‘Burn It Down’ is the most recent, and the only one that was actually written with the lineup as it is now. That track nicely combines the elements of our sound described earlier. ‘The Jailer’ is probably the most blues influenced. Featuring slide guitar, although very heavy. That one is actually written about a serial killer, really gloomy in terms of the lyrics! ‘Thrillride’ was inspired by the film Natural Born Killers. It’s about a hedonistic couple indulging in a night of sin. Has a cool kind of ‘desert’ feel to it. ‘Whorehouse Down On The SE’ is another one with dirty slide guitar and even dirtier lyrical theme – it’s about the activities inside a Whorehouse!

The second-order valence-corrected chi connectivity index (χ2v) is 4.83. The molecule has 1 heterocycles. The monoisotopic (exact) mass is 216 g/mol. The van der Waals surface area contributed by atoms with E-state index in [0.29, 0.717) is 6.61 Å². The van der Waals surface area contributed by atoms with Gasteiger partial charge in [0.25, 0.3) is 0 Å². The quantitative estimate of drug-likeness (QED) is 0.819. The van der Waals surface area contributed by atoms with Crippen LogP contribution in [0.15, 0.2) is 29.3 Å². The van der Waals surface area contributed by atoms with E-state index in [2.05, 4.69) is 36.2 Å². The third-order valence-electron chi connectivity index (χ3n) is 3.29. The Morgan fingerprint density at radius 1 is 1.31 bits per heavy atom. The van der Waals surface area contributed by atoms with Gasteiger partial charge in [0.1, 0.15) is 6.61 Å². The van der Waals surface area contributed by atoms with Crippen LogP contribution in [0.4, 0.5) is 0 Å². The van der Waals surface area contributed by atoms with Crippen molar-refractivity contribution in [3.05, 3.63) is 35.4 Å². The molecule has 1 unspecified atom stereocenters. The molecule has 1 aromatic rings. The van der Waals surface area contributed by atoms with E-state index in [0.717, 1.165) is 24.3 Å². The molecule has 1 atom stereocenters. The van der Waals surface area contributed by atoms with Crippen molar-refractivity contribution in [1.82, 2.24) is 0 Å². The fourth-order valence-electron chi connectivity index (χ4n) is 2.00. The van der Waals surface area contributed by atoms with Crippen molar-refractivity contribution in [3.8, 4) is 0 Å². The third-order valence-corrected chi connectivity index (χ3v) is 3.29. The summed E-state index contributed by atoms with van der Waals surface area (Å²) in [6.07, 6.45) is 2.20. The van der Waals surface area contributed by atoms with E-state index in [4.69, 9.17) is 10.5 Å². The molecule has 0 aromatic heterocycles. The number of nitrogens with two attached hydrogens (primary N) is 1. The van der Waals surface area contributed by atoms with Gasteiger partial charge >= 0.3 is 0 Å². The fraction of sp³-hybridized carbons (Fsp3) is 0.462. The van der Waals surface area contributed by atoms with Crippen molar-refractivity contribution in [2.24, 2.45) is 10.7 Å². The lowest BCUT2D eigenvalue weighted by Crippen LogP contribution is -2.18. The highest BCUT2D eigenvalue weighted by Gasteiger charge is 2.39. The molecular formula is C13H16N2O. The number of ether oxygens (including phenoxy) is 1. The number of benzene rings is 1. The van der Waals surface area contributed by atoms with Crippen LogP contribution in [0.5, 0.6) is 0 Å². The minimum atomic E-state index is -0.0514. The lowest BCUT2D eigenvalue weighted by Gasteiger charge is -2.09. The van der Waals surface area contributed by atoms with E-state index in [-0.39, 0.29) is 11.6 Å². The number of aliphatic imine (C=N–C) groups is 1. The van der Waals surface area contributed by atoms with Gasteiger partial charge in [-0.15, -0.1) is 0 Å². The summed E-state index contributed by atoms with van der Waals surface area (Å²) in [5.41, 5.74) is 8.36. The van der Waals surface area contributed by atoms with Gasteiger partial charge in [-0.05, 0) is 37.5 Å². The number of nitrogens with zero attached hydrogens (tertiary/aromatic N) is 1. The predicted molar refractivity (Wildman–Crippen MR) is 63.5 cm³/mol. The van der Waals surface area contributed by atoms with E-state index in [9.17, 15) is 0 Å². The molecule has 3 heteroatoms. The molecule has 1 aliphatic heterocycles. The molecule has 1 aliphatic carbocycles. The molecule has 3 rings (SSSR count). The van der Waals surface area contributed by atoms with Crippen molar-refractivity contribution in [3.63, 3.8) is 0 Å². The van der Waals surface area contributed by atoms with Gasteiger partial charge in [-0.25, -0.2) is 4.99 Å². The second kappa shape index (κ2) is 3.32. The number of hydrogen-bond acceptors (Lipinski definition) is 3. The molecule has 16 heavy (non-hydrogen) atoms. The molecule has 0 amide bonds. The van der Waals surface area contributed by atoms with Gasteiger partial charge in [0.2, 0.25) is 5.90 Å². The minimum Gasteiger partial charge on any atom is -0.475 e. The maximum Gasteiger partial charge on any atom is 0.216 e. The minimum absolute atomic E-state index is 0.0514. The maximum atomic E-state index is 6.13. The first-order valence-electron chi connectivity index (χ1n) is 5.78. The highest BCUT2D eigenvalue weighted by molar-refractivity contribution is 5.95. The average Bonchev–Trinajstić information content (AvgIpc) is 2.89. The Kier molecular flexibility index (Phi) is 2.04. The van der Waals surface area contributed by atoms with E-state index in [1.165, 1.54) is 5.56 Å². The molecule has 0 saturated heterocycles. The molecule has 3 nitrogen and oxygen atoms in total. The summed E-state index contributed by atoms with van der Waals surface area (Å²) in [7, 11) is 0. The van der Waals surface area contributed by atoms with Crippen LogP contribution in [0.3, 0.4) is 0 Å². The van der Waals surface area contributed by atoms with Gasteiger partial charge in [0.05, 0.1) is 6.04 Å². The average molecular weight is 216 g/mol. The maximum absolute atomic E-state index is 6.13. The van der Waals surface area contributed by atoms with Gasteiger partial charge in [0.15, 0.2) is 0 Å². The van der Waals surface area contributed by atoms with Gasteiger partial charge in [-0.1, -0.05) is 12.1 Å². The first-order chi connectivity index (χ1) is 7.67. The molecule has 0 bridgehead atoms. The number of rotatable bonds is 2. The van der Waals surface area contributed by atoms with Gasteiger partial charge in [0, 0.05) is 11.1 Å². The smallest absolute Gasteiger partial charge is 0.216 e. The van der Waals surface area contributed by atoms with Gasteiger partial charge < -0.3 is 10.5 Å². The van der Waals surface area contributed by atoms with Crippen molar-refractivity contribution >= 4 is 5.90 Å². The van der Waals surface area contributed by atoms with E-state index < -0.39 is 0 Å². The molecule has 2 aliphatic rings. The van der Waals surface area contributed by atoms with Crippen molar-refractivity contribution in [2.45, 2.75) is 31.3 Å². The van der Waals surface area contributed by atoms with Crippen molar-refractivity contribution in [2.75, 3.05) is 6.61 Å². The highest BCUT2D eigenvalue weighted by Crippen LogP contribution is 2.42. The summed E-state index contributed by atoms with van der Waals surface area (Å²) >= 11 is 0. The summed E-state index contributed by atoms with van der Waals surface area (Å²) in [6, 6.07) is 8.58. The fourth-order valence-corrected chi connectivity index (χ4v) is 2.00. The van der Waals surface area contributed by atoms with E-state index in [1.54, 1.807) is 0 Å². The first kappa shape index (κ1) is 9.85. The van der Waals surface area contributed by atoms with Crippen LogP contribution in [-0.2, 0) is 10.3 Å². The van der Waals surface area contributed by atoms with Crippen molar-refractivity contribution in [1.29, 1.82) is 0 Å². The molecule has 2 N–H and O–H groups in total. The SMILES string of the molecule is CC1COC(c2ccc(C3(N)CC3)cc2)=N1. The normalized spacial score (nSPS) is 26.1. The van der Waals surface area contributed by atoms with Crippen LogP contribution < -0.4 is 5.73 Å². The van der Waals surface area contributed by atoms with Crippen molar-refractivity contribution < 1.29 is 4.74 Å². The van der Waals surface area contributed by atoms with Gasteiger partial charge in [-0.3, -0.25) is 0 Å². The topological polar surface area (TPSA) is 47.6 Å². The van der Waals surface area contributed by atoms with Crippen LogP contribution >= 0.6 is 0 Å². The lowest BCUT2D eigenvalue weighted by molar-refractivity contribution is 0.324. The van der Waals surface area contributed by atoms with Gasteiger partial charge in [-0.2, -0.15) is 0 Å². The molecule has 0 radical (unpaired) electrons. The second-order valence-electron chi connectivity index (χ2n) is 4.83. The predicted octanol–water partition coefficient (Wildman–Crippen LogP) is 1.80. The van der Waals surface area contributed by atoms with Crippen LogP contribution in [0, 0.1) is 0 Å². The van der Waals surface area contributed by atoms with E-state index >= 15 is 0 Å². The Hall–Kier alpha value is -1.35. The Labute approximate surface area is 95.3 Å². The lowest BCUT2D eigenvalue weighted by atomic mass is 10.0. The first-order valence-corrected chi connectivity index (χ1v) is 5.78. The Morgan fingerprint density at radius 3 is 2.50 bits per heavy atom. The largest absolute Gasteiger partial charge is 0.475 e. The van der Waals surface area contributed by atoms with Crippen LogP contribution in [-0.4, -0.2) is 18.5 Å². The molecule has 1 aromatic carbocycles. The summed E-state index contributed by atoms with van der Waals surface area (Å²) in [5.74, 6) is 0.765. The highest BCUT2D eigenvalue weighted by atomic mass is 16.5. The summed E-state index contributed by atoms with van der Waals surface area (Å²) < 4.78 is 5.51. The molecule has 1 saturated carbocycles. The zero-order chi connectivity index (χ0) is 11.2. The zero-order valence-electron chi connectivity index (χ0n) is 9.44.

There are a lot of people under the age of, I dunno, 30, who have never experienced the skipping of a record. Are you fans of vinyl? And what moves have you got?

Everyone loves vinyl right? Holly can moonwalk, that’s about all we’ve got.

salvation-jayne-moves_thumb

You have a handful of live shows coming up: given the live rep you’ve managed to build, I’m guessing you quite enjoy playing live?

Yeah we love it, get to relieve ourselves of the stress of everyday life! Haha. We always put lots of energy into our performances.

How do you fit playing further afield with non-music commitments, and are you planning more live shows to promote the EP?

We’re pretty fortunate as we all work for ourselves. So taking time off is easy, something we’re thankful for. And yeah, you will catch us all over the UK in the forseeable future!